Never figured that out. But i wanted to read “The Bear” again. Over about fifty years, i figure i’ve read it about ten times. But i confess, i was most entwined with the story of the bear hunt. Ike McCaslin, the primary figure in the story and the teenage boy in the hunt was my hero. In fact, my dog, or rather the dog for whom i was his human, the wild and magical Labrador was named Cass, short for McCaslin, Faulkner’s Ike.
But Maureen, Nancy, and Pete were more diligent than me, finishing before me. They weren’t enthralled. They spoke of the boring part of the family history intertwined with the tale of the hunt. It pretty much killed the idea of our exclusive book club.
So i put Go Down Moses on the coffee table and there it sat for about three months. i had read the good part, or rather the part about the hunt. I mean that is really cool stuff, and i haven’t been a real hunter since i shot that small bird with my Red Ryder BB rifle through the barbed wire fence on my great uncle’s farm around ’54, and sat there and cried as the bird, unreachable through the fence and the bramble, flapped furiously, then fluttered, then died. The great woodsman, ten years old, cried for a long time. But while reading past the hunt, i felt the magnificence, the connection with the earth and time eternal in that hunt. But when i got to the connections of a Mississippi family from a time long forgotten, i was a bit hesitant to resume. After all, i had other things to do.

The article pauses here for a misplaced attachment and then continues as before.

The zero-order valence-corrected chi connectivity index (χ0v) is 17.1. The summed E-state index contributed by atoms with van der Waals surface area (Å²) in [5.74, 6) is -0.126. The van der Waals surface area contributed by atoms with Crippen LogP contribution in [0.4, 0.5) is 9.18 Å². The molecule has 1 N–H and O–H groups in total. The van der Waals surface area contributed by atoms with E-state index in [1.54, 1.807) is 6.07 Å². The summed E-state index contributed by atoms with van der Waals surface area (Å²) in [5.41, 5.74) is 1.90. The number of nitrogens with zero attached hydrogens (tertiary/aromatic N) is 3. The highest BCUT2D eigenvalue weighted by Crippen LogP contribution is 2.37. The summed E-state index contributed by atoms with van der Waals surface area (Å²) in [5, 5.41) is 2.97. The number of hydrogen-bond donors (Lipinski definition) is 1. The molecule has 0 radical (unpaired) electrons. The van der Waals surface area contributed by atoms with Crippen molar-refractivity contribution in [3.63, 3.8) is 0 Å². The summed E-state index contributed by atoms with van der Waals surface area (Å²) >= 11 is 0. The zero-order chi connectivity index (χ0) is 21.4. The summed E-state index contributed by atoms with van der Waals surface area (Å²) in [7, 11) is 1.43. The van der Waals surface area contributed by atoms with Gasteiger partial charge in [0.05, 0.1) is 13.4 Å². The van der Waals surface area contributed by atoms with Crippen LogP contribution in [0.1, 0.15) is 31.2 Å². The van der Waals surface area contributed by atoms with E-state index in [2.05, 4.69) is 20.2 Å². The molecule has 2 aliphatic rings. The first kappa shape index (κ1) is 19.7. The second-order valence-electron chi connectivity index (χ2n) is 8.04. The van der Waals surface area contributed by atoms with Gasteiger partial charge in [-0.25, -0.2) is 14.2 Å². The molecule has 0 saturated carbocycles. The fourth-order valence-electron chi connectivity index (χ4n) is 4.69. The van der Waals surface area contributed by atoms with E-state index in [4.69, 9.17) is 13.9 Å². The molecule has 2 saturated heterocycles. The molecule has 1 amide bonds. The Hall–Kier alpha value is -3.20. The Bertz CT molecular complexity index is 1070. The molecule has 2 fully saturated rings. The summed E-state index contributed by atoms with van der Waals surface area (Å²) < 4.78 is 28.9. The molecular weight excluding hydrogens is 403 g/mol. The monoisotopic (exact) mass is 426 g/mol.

But in my period of old age reflections, i actually picked up Go Down Moses sat in my “reading” place by the fire (where the infernal, dominating, glazed-eye producing flat screen could not be seen except by a contortionist, which i have never been and am absolutely the opposite now, whatever the opposite of a contortionist actually is).
So i sat down and read beyond Boon and Sam Feathers and Ike, the youth, and Lion, the cur dog, and Major de Spain and Ike’s older McCaslin cousin and the woods…no, the forest now long gone from a state we can no longer comprehend, and the land, like mine had been in my mind growing up, where the native ancestors lived and hunted, not as some have claimed in nobility but in human quest for survival until they corrupted the hunt into some ritual like we all eventually do and then the men from across the sea and over the Cumberland Gap came and brought their roaring sticks of killing fire and took the land, not because they were more or less noble, but because they had more firepower than bows and hatchets and then they brought people from Africa in bondage and the world changed forever and then the war of brothers again altered the state of that world and first, cotton began to take the land and the mixture of the old tribes, the slaves with darker skin, the plantation owners who had become rich and powerful, and the poor folk of fairer skin who did not fare as well as the plantation masters and those who cared for all humans had to deal with this strange liaison between these four elements of people and the intricate, complicated, and troubled relationships to reach a reasonable compromise in their minds and in their action which was as close to right as they could get, knowing they could never reach really right but abrogated their charge to keep seeking that right, gave up.